The abundant snow covering our estates, a few weeks ago, was a gorgeous view. It was also an important water supply for the cover crops recently planted within the vineyards rows. In wintertime, while the vines rest, other plants flourish: legumes, clovers, cruciferous plants that enrich the soil and increase the biodiversity in the farms.
Each plant brings in something different, all of them help us to improve the physical and biological structure of the soil where Chakana wines grow, without the need to use agrochemicals.
The vine, in conventional viticulture, is a monoculture that leaves no room for other herbs or plants. On the contrary, with organic and biodynamic methods, during autumn and winter, we plant vicia, a combination of clovers, cruciferous plants – such as rapeseed and mustard, which have important effects on nematodes that can be harmful to the vine – as well as rye and oat. Our vineyard lives and develops with harmony and with more biodiversity despite this cold season.
Planting cover crops and green manures is just one of the activities of these weeks. In autumn we make up the well-known biodynamic preparations, a very important moment in this agricultural method.
One of the preparations, named Preparation 500, is perhaps the most iconic image of biodynamics: it’s done with cows horns stuffed with manure and buried next to the vineyard. A few weeks ago we put a bunch of horns in a dig in the ground to finalize the preparation, we will take them out at the end of September and then spread them in the vineyard.
The goal is to increase the microbiological activity of the vineyard, increase the presence of bacteria and enzymes, aiming for more life itself in the soil to favor the complexity and the overall balance of the environment. With these preparations we enrich the soil, boosting its capacity to convey water and nutrients to the plant’s roots. Moreover, we help the vine to defend itself against diseases.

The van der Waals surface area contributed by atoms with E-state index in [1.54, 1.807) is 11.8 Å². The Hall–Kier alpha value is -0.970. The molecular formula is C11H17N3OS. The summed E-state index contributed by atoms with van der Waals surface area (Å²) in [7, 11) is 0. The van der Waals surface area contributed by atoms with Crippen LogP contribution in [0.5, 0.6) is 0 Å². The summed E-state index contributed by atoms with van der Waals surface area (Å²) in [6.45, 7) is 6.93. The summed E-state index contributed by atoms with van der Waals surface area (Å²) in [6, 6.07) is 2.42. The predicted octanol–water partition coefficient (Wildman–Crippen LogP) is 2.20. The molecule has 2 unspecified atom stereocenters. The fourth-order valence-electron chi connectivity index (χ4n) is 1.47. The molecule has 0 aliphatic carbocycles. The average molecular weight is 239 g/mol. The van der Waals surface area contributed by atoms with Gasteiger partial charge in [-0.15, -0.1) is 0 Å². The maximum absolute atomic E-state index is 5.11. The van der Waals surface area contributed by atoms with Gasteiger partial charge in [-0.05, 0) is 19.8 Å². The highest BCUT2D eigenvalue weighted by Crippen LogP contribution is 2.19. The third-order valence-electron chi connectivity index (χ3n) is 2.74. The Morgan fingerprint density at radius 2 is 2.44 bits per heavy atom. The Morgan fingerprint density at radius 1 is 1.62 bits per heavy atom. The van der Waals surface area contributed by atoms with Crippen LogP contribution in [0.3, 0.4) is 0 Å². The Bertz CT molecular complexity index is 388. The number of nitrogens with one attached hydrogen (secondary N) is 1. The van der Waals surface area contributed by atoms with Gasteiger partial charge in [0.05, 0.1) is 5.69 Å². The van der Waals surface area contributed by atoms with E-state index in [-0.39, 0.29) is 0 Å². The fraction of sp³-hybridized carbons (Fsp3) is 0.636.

We also use other biodynamic preparations to enrich the compost that will fertilize our vineyard. During many weeks we prepare the compost base – a mixture of the medicinal plant alfalfa (fresh because it contains high amounts of nitrogen, and dried, for its high carbon content), cow manure and all the remains of grapes processing (seeds, skins, stems..). Multiple layers are formed next to the vineyard, then we periodically control humidity and temperature of the fermenting mass, while we incorporate oxygen turning it around in order to facilitate the process. To this compost base, at the beginning of the season, we add biodynamic preparations based on chamomile, dandelion, oak bark, nettle, yarrow and a liquid solution of valerian leaves.
These six preparations lead and facilitate the processes of transformation within the compost, interacting with various elements such as silica and potassium (dandelion), calcium (oak bark) or nitrogen (chamomile).
Pruning following the sap
A further aspect in which we are working on is the pruning of the vine. This year, for the first time, we decided to apply a new method, the Simonit&Sirch method (of which we will talk more in details in a new article). It’s a pruning method almost unknown in Argentina, which essentially tries to strengthen the plant without using cuts on old wood, minimizing human intervention and trying to respect the natural sap flow.
Again, our goal is to recover a more balanced viticulture, more respectful of the nature of the vine. This method also reduces the incidence of diseases (fungi) that enter the plant through cuts, and helps to obtain longer-living plants, with better budding, better general health and consequently with higher quality grapes.
During wintertime, we prepare the harvest that will come the following spring, in Chakana we’re also working for the long-term future.